Let’s compare the numbers, to put things even more in perspective. The American Civil War costs 600000 dead in 48 months. This is by far the most American losses in any conflict. The US will suffer 116000 dead in WWI and over. 400000 in WWII, so the Civil War is costlier than the two world wars combined for America.

The Franco-Prussian War costs over 190000 dead, 150000 of them being French. But that’s over six months, not 4 years. That’s 12500 dead soldiers a month in the Civil War versus 31600 in the conflict we are describing today, literally twice as much. These numbers should help you understand how brutal and terrible this war was. It was twice as deadly and destructive as the worst war America ever went through. That’s saying something.

The Northern German Confederation

Before going into the conflict itself, let’s talk about this Northern German Confederation. One must understand that Germany, as a concept, did not exist back then. Contrary to the French, the German people lived in many states, not in one unified country. If you go to Germany today, this is still very visible. It’s a decentralized country and the different Länder, or States, have some autonomy within Germany. Germans still have a very strong attachment to their Länder, culturally and politically.

The biggest and strongest German State of the mid XIX century is Prussia. It’s a big territory, that would be over modern eastern Germany and Poland basically. It’s also a relatively recent country, established as a kingdom only in the XVIIIth century. But from the get-go, it has a very strong emphasis on the military. The French writer Mirabeau said of Prussia that it isn’t a nation with an army, but a nation conquered by an army. The best social position you could achieve in Prussia was in the military. And in the 1860’s, Prussia fought successful wars against Denmark and Austria to incorporate other German speaking states, forming the Northern German confederation in 1867 (the same year that the Canadian confederation is created by the way). It’s basically a federal system, with Prussia on top, but incorporating Hanover, Schleswig-Holstein, Nassau, Hesse and Frankfurt. This enterprise of creating a united German territory is pushed forward by one of the most brilliant politicians of all time: Otto von Bismarck. He’s the Prussian foreign minister and becomes the first German chancellor.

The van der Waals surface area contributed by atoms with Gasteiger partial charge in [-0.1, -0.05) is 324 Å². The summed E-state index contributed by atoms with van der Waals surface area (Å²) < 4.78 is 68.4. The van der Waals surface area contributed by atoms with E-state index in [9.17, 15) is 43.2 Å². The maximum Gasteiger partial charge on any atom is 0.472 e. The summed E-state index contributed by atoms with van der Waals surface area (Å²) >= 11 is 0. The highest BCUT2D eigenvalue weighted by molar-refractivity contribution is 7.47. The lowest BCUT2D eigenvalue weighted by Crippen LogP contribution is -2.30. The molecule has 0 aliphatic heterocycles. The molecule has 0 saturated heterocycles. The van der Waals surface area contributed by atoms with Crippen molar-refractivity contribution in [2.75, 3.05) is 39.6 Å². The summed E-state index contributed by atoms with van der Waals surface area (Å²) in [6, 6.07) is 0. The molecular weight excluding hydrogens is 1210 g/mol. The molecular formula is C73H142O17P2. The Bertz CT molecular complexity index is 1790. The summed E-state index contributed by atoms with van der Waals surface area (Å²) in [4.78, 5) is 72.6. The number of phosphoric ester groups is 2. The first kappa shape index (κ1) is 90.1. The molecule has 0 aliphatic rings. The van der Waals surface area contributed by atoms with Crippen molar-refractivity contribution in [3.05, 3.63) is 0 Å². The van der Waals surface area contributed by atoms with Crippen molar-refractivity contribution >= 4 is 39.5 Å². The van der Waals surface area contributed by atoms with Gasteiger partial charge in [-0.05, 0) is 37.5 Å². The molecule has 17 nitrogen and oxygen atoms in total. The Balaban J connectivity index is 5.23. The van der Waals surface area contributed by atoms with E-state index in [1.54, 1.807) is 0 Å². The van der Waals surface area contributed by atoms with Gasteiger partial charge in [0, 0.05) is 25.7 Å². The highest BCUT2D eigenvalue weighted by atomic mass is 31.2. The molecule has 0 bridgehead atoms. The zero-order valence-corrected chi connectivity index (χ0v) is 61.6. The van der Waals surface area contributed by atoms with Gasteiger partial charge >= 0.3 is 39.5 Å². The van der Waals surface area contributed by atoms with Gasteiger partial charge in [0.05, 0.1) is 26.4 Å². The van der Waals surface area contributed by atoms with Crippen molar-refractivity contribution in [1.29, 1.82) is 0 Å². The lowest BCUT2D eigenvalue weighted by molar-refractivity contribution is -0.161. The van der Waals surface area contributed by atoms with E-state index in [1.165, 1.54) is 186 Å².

In 1862, Bismarck made a speech in Prussia regarding foreign policy and military budget. During that speech he said:

The position of Prussia in Germany will not be determined by its liberalism but by its power [...] Prussia must concentrate its strength and hold it for the favourable moment, which has already come and gone several times. Since the treaties of Vienna, our frontiers have been ill-designed for a healthy body politic. Not through speeches and majority decisions will the great questions of the day be decided—that was the great mistake of 1848 and 1849—but by iron and blood

That "iron and blood" quote is particularly famous and portrays him as brutal and reckless, but it is only one aspect of his personality and desire for a united Germany. He is in fact, a remarkable diplomat, and not a reckless, savage or bloodthirsty leader.

Otto von Bismarck is a visionary as well as a political genius. He technically works for the Prussian king, Wilhelm, but in reality they work together and Bismarck is the one planning and building the political alliances needed to create a unified German State. The funny thing is that Wilhelm doesn't care about a unified Germany. He just wants to be King of Prussia, but he goes along. There is a lot of drama between Bismarck and Wilhelm, with Bismarck often threatening to quit or even to commit suicide! But, just like an old couple, they talk it out and keep going.

France is obviously troubled by these german unification wars. Although it doesn’t find itself directly involved in these conflicts, Prussia is definitely changing the balance of power in Europe in its favour and France doesn’t like this, not one bit. Ironically enough, the last straw, from the French viewpoint, won’t come from Germany but from Spain.

Origins of the conflict

Spain was a monarchy, one with a reigning Bourbon family. Remember them? They are the branch of the Capetian dynasty that reigned in France until the Revolution. Spain has had a Bourbon monarch since Louis XIV's grandson became king of Spain. But at the end of the XIX century, Spain is going through a very, very rough patch, and has been for decades. It faces various crisis, until the Bourbon monarchy collapses in 1869. That's where things get interesting for us. Isabel II, queen of Spain, takes refuge in France, and there is a name circulating for a successor. Leopold von Hohenzollern. This German prince is from the King of Prussia's family, and Bismarck is pushing for him to become the new king of Spain. As soon as that happens, France starts threatening war.